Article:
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Monday, December 09, 2019 {{ new Date().getDay() }}

BOSTON (AFP) – Two college students from Kazakhstan pleaded not guilty Tuesday to charges of impeding investigators pursuing the Boston Marathon bombers.

Dias Kadyrbayev and Azamat Tazhayakov, both 19, were indicted by a grand jury Thursday of obstructing justice with the intent of impeding the investigation into the April 15 attack that left three dead and scores injured.

They had previously been accused of conspiracy to obstruct justice, a charge that remains in place, the US attorney’s office in Boston has said.

Kadyrbayev and Tzahayakov’s parents were present when they appeared before federal judge Marion Bowler in orange prison jumpsuits.
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The court heard they were being held in solitary confinement.

Their next day in court was set for September 26.

If convicted, Kadyrbayev and Tazhayakov could face up to 20 years in prison and the prospect of deportation from the United States.

The grand jury indictment stems from the Boston-wide manhunt for brothers Tamerlan and Dzhokhar Tsarnaev, who allegedly planted two pressure-cooker bombs near the marathon finish line.

Prompted by a text message from Dzhokhar Tsarnaev to go to his college dormitory room “and take what’s there,” Kadyrbayev and Tazhayakov — together with a third conspirator — removed a laptop computer, fireworks and other items, prosecutors have said.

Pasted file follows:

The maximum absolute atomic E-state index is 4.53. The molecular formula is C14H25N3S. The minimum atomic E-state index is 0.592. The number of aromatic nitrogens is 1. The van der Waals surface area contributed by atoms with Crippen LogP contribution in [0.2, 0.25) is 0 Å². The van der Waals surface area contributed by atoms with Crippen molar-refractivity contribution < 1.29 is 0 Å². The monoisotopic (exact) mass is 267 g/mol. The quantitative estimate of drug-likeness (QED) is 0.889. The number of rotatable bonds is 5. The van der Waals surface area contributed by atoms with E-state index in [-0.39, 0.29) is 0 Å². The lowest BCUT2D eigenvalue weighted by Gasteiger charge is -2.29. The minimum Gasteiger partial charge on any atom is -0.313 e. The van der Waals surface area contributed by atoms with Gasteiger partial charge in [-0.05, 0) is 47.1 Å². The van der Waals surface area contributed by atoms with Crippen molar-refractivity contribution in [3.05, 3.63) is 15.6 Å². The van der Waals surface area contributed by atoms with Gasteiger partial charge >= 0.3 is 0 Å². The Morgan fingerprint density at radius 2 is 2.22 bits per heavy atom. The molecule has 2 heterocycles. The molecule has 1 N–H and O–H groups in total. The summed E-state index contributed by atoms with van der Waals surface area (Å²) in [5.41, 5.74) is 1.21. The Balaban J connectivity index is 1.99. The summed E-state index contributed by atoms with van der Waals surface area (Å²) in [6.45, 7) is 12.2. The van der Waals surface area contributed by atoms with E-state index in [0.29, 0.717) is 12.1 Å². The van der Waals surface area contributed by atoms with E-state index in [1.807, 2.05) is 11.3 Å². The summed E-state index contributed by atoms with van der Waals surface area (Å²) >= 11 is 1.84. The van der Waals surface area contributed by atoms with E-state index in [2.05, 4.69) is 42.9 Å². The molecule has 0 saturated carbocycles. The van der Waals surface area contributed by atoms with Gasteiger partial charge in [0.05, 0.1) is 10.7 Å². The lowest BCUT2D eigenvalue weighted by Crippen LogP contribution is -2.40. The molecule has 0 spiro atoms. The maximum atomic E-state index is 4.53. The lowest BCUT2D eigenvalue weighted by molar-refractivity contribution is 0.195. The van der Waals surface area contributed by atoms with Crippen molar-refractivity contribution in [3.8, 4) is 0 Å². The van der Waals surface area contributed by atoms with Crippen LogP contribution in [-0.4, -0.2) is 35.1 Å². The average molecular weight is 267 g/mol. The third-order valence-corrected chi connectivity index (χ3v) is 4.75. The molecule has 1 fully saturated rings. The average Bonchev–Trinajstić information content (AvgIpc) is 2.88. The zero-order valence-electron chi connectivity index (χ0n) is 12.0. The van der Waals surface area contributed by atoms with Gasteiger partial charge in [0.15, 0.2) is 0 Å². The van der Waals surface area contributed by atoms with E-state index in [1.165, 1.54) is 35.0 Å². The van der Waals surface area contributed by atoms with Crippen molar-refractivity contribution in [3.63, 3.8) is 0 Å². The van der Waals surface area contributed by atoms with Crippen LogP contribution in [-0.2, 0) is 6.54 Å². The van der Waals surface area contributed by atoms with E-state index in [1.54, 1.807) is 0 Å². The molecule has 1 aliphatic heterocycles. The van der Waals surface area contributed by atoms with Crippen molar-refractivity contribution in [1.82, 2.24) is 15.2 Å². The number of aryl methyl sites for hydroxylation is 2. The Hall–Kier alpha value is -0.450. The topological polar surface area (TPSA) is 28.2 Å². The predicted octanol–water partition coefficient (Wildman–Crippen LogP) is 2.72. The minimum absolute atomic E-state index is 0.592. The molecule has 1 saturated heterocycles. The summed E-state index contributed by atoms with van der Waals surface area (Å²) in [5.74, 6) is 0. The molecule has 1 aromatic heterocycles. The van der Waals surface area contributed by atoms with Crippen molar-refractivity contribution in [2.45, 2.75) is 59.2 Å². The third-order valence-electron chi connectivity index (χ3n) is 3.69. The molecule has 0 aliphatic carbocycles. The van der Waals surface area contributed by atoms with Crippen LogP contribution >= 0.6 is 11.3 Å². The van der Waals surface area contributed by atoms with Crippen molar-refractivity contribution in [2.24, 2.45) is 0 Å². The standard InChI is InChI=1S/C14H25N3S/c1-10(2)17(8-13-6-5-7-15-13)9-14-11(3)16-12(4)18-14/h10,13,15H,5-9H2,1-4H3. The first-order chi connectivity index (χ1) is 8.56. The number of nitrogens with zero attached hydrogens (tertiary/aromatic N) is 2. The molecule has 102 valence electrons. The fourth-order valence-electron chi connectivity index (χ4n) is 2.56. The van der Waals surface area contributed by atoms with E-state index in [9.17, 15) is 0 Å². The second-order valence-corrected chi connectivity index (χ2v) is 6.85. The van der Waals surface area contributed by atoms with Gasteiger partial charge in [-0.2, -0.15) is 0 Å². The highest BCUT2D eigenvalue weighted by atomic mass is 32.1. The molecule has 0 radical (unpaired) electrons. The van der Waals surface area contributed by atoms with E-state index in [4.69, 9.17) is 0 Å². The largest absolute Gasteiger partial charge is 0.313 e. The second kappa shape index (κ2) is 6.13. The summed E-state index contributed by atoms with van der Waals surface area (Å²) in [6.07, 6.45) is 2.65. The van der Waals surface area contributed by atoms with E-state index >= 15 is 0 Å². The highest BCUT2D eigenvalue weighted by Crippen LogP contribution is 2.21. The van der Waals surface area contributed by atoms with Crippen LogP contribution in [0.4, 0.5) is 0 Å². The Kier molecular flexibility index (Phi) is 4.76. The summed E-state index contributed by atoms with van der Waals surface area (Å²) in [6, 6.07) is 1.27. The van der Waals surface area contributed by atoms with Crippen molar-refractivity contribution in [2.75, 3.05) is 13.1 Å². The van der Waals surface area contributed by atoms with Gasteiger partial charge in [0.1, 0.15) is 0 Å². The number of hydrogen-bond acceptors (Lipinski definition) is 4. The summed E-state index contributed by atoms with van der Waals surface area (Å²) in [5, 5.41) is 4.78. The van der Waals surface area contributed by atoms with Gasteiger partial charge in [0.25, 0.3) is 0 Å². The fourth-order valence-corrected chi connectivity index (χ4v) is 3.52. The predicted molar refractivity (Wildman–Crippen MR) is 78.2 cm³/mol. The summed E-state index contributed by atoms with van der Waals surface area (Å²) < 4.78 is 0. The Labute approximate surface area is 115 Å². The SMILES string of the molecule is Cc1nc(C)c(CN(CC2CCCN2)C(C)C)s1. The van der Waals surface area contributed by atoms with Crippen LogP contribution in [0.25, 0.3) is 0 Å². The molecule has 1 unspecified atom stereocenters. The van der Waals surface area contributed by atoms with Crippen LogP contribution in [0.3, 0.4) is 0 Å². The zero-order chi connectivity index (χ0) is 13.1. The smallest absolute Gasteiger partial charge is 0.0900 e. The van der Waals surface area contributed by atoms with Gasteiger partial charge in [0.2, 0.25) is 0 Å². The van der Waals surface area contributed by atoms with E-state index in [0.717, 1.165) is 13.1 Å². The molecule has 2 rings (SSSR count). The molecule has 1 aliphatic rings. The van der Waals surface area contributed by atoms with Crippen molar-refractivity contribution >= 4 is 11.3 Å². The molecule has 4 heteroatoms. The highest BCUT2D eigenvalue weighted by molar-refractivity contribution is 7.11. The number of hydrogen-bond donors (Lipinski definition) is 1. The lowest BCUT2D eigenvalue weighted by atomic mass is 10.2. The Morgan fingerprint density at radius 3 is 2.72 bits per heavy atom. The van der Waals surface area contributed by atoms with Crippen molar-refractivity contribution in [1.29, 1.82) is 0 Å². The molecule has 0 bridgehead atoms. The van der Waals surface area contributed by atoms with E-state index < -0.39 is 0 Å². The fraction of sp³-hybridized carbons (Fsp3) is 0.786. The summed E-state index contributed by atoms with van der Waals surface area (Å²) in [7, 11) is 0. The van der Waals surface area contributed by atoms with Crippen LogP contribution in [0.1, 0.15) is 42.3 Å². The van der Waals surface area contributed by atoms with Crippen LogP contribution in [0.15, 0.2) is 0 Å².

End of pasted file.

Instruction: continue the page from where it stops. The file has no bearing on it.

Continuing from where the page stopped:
They then allegedly took the items to their apartment in New Bedford, Massachusetts, where the items were subsequently stuffed into a garbage bag then put in a dumpster outside, the US attorney’s office said.

Tamerlan Tsarnaev was killed amid a shootout with police later that night, while his younger brother — who has pleaded not guilty to 30 counts including murder — was later arrested hiding inside a small boat.

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President Joe Biden

Photo by The White House

Two tiresome realities about being president of the United States: first, everybody blames you for things over which you have little or no control: such as the worldwide price of oil, and international shipping schedules. Should there be too few electronic gee-gaws on store shelves to pacify American teenagers this Christmas, it will be Joe Biden’s fault.

Second, everybody gives you advice, whether you ask for it or not. Everywhere you look, Democrats and Democratically-inclined pundits are tempted to panic. “The cold reality for Biden,” writes New York Magazine’s Jonathan Chait “is that his presidency is on the brink of failure.” A return to Trumpism, and essentially the end of American democracy, strikes Chait as altogether likely.

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